Comcast is finally ready to abandon the 250 GB data cap that it introduced in 2008. While this is certainly a welcome change, don't go firing up that myriad of torrents just yet. The company will be testing what it calls a more "flexible" approach--tiered pricing. Comcast will be doing trials of two different tiered approaches over the next few months. One sees base plans that start at 300 GB per month, and when exceeded, Comcast is considering charging customers an additional $10 for each extra 50 GB of usage in a given month. The other is similar, but gives a larger cap to homes subscribes to the 30 MBps Blast package and 105 Mbps Extreme package. Based on those trials, Comcast will decide how to move forward with pricing its network for the future.
Read More | Comcast Voices
Craigslist is finally seeking to redesign its user interface after years of obligatory misuse of whitespace and text-heavy pages. Earlier this week, Cragslist posted that a job listing for Senior UI / Usability / Front End Engineer to revamp the rather stone-age (looks-wise) website. Craigslist hopse to revive its look, bringing it into the modern day and age. The revamp should also usher in an in-house app (or at the least a mobile friendly web app.)
Though we’d appreciate a mobile-friendly UI, what we would really want to see is an expanded search function, alongside improved navigation. We’re not sure if you remember the last time Craigslist made a change in the UI, but even that was a subtle improvement over its predecessor. Even though Craigslist has been going strong with about 30 billion page views a month; it still faces competition from more targeted services like Zaarly and Airbnb, which offer connect users to local selling markets and places to crash.
Regardless of what changes Craigslist decides to make, we hope it'll stay true to its quick-loading pages and ease of use. If you find yourself pulling your hair out due to its lack of creativity and conveniently live in the Bay Area, you can apply for the job here.
Read More | TechCrunch
Step aside, Bluetooth, as Koss has just unveiled a new line of headphones that stream music wirelessly over Wi-Fi. The new headphone line is called Striva, and they access audio channels delivered from the Internet that you organized and choose using the MyKoss.com dashboard interface. In addition, you can also use any device that has a headphone port. You just plug in the CAP (content access point) and the headphones can then tune into music from devices like smartphones, tablets, etc.
To start, there'll be two Striva models on the market--the over-ear Striva Pro ($450 USD,) and the in-ear Striva Tap ($500,) both of which include touch-sensitive gesture-based technology that lets you switch channels and manage volume by using swipes and taps. Check out a video explaining it all below.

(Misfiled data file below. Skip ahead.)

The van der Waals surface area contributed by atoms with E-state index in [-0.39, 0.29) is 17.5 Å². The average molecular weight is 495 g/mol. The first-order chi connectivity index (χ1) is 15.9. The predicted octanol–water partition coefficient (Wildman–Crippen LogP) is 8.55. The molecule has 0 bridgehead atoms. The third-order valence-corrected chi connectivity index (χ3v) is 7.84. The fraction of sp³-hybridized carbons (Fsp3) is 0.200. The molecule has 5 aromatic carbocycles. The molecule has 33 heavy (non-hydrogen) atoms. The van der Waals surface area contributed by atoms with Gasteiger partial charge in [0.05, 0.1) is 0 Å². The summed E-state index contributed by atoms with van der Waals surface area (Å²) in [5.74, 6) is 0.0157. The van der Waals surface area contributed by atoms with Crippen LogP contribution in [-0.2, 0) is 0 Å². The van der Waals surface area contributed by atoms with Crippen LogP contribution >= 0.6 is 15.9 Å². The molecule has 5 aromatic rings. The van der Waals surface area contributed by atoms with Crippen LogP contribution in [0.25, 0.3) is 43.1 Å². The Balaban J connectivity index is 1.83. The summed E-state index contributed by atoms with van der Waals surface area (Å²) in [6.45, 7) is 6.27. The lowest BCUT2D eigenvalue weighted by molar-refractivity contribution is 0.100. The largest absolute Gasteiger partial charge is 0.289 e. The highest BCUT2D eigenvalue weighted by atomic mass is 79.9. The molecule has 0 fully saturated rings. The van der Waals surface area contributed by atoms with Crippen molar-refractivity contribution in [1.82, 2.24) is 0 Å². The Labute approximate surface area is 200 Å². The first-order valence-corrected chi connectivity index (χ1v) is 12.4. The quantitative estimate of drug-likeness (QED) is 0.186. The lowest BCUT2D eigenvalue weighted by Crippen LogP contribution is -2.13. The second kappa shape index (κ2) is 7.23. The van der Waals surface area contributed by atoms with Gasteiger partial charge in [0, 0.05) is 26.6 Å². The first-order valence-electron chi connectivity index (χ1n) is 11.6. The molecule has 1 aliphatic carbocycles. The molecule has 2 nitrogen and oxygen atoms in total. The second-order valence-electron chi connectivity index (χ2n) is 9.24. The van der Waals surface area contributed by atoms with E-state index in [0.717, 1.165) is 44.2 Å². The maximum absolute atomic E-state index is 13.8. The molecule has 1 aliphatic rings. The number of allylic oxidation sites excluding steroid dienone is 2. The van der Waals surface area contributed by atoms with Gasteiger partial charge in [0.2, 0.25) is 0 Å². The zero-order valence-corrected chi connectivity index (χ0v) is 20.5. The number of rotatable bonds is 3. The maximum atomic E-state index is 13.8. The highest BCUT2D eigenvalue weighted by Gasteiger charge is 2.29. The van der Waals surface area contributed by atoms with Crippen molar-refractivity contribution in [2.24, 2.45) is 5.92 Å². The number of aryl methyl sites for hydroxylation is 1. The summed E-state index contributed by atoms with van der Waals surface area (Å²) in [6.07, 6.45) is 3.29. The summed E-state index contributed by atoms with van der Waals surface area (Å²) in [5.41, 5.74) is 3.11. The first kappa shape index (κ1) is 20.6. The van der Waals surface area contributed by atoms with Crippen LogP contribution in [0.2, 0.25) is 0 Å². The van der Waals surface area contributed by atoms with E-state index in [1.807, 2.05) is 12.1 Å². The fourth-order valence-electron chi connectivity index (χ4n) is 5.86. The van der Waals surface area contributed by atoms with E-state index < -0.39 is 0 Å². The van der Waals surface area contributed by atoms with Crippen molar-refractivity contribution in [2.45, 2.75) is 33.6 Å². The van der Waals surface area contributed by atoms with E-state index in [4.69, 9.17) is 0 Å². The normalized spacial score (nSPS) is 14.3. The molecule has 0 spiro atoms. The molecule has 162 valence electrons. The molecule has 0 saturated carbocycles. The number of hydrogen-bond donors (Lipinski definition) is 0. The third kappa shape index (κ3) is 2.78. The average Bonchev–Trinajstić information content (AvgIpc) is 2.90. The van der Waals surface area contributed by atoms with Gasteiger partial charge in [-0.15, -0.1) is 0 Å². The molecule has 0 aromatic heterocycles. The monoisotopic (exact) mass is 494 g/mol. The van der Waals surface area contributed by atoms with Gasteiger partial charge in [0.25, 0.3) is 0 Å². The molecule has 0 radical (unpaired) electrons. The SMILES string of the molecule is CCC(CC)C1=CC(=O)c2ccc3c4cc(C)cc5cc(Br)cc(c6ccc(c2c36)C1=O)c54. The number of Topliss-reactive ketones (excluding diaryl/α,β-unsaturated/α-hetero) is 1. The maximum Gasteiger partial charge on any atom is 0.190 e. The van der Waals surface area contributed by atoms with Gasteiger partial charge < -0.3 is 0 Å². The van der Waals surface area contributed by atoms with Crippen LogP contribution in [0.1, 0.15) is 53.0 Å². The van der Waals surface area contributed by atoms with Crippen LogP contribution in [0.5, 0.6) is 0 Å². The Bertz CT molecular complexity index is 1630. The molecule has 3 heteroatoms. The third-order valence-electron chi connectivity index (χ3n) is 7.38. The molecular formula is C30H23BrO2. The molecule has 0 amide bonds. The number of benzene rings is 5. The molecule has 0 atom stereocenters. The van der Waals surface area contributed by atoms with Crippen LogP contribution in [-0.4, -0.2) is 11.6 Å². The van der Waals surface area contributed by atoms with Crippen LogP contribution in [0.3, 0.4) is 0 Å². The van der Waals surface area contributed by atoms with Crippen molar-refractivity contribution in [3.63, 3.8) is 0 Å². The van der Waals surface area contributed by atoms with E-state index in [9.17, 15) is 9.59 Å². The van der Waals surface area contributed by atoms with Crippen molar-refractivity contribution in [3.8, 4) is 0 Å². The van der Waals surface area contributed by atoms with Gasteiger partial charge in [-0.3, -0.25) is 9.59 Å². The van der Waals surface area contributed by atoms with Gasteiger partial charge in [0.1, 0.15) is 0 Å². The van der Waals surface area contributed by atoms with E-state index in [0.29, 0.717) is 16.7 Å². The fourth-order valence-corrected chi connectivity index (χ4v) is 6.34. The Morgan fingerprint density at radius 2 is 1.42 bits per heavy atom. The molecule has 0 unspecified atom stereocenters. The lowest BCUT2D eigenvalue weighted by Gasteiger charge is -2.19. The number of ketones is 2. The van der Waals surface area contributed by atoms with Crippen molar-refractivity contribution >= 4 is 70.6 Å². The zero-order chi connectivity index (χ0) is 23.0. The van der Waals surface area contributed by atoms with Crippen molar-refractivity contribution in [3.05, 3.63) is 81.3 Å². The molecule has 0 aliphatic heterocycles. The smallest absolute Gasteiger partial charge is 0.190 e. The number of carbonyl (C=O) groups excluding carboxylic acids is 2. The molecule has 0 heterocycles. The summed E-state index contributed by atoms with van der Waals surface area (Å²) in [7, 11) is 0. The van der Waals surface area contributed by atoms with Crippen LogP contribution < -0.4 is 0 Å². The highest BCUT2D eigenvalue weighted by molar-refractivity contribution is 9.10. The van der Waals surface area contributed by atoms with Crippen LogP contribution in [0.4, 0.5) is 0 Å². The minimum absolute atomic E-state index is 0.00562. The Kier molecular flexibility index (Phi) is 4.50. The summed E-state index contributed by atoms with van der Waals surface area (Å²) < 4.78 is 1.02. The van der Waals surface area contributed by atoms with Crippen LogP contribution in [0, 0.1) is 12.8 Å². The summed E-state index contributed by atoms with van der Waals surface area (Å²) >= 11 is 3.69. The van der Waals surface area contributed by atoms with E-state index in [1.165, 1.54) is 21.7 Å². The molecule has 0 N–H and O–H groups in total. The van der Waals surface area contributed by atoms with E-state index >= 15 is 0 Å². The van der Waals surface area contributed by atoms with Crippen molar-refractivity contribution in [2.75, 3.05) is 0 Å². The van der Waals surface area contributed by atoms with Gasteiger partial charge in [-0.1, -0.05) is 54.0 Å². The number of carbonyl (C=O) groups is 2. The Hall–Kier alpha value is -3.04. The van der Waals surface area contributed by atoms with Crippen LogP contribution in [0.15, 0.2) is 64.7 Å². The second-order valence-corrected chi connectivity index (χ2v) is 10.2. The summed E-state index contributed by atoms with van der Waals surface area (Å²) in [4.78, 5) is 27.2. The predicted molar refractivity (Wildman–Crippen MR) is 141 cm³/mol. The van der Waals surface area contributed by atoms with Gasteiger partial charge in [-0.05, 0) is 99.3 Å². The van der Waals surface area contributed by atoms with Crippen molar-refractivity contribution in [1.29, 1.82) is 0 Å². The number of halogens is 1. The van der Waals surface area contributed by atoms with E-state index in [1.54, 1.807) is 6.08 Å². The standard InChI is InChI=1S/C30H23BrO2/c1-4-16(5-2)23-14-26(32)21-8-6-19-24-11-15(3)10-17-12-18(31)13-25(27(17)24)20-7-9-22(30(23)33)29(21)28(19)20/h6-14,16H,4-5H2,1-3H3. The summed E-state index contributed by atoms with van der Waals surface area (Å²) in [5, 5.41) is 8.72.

Having a DVR has been my favorite upgrade since getting a high definition TV with HD programing to pair. Though I didn’t think the DVR could get any better, Dish Network decided to prove me wrong. As much as we love our DVR’s here at Gear Live, we love our music just as much (just check us out on Rdio.) That being said, Dish has now introduced Pandora Radio as an added bonus to its DVRs. You’ll now not only be able to watch any prerecorded show you saved to the DVR, but also enjoy your beats from any room in the house connected to the DVR. You can read the full press release below.
You know how they say that you shouldn't put all your business out there on the Internet, especially nothing that you wouldn't want to fall into the wrong hands? TakeThisLollipop grabs onto this concept and takes it to the next spooky level by connecting to your Facebook account and creating a short movie based on you. We won't ruin it, but it's definitely a cool trick, and we enjoyed viewing the results when we did it.
Comcast is tapping into its altruistic side a little bit and deploying a brand-new service tier, one that's designed to bring the Internet to families that would otherwise be unable to pony up $40 to $60 for the company's lowest tiered plan.
Dubbed "Internet Essentials," Comcast's new plan will cost a family only $9.95 per month for a connection that features 1.5 Mbps download and 384 Kbps upload speeds. There's a guarantee of no price increases after-the-fact, as well as no activation fees or equipment rental fees for families signed up for the program. Enrollees will even be able to purchase a netbook computer via the Internet Essentials program for $149.99 (plus tax), and Comcast is offering free online and in-person "Internet training."